NATO chief vows troops will stay in post-IS Iraq
The secretary general of NATO says the alliance plans to step up training of Iraq’s armed forces, including by setting up military academies.
Jens Stoltenberg said on Tuesday that the goal of training is to ensure that the extremist Islamic State group “is never able to come back in the way we have seen before.”
NATO is part of a global alliance that drove IS from large areas in Syria and Iraq.
After declaring victory over IS in December, Iraqi officials said they will focus on training the armed forces with the help of NATO and Western nations.
Despite of billions of dollars spent on training Iraqi forces after the 2003 U.S.-led invasion, the military suffered a humiliating defeat when IS militants swept through nearly one-third of Iraq in mid-2014.
On Monday, Stoltenberg said NATO forces are staying in Iraq at the country's request, as he kicked off a rare visit to Baghdad after parliament called for a foreign troop pullout.
"We are here because Iraq wants us to be here, we are not here without the consent and without an invitation from Iraq," Stoltenberg told AFP.
"We should not stay longer than necessary, we will train the trainers as long as necessary to make sure IS does not reemerge," he said of the extremist group.
His comments come days after the Iraqi parliament called for the government to draw up a timetable for the withdrawal of foreign troops from the country.
"The Iraqi parliament expresses its gratitude to all countries which have supported Iraq in its fight against Daesh and calls for the government to draw up a timetable for the withdrawal of foreign troops," it said in a statement, using an Arabic acronym for IS.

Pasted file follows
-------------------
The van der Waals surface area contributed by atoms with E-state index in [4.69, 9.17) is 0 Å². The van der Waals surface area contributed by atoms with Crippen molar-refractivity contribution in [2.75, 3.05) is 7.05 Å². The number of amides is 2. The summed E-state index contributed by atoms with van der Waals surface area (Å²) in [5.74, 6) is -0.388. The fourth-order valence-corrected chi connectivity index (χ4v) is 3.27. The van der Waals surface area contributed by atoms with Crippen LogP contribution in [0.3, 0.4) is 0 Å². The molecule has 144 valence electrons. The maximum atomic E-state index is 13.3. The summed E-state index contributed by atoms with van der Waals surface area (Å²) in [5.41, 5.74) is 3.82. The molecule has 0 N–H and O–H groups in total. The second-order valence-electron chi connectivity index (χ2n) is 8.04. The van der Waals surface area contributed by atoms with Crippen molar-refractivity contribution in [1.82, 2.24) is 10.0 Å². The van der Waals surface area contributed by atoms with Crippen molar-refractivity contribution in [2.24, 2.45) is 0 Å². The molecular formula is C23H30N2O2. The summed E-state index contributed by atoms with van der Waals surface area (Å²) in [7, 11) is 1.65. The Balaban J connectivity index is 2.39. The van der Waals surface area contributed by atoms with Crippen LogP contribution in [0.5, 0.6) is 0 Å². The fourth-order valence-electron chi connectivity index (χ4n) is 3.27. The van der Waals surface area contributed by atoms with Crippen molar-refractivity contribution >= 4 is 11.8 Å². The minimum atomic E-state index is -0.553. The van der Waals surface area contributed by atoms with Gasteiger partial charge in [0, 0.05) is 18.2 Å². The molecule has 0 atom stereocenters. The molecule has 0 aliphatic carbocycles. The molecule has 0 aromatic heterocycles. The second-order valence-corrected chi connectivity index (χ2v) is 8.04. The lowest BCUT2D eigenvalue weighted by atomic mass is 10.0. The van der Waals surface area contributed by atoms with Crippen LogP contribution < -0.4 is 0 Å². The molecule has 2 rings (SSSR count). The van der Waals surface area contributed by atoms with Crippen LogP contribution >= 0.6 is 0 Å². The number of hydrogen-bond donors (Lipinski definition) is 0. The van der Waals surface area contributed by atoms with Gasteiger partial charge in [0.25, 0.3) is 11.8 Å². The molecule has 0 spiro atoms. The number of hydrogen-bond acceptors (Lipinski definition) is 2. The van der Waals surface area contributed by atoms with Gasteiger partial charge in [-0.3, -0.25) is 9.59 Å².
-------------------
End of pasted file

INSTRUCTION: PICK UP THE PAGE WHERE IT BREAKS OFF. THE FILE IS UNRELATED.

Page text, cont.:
Iraqi Prime Minister Haider al-Abadi declared in December the end of the war to expel IS militants from the country, three years after they seized a third of Iraq, sweeping aside security forces.
Stoltenberg said NATO received a "written request" from Abadi to keep its troops in the country.
He said troops from 19 member countries have stepped up training Iraqi forces in several fields.
NATO "is scaling up its training, like countering IEDs (improvised explosive devices), military medicine, maintenance of equipment and in some other areas," he said.
"We are also planning to help Iraqis to establish military schools and academies to educate their trainers to improve its capacity to form its own trainers," Stoltenberg said.
In addition, NATO will work with Iraq "on institutional reform, including fighting corruption," he added.
He also praised the "enormous transformation" of Iraqi forces since 2014, when Daesh launched its lightening offensive and seized swathes of territory.
"The Iraqi forces in 2014 are totally different from the Iraqi forces in 2018, there was an enormous transformation," the NATO chief said.